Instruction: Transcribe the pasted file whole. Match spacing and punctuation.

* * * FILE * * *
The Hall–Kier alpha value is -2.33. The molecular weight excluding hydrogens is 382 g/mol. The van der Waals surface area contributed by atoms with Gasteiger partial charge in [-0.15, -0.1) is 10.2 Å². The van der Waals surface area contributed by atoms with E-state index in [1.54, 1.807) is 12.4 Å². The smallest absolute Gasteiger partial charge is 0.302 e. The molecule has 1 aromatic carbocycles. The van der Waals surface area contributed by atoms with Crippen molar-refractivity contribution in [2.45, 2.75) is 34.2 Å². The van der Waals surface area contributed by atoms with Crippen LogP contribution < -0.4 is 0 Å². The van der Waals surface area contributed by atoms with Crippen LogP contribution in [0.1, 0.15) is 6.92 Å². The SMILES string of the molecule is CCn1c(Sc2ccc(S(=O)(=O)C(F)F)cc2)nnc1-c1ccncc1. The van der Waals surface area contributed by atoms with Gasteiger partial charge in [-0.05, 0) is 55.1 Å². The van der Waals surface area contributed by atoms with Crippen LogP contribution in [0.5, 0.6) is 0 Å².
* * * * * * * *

The Hall–Kier alpha value is -2.33. The molecular weight excluding hydrogens is 382 g/mol. The van der Waals surface area contributed by atoms with Gasteiger partial charge in [-0.15, -0.1) is 10.2 Å². The van der Waals surface area contributed by atoms with E-state index in [1.54, 1.807) is 12.4 Å². The smallest absolute Gasteiger partial charge is 0.302 e. The molecule has 1 aromatic carbocycles. The van der Waals surface area contributed by atoms with Crippen molar-refractivity contribution in [2.45, 2.75) is 34.2 Å². The van der Waals surface area contributed by atoms with Crippen LogP contribution < -0.4 is 0 Å². The van der Waals surface area contributed by atoms with Crippen LogP contribution in [0.1, 0.15) is 6.92 Å². The SMILES string of the molecule is CCn1c(Sc2ccc(S(=O)(=O)C(F)F)cc2)nnc1-c1ccncc1. The van der Waals surface area contributed by atoms with Gasteiger partial charge in [-0.05, 0) is 55.1 Å². The van der Waals surface area contributed by atoms with Crippen LogP contribution in [0.5, 0.6) is 0 Å².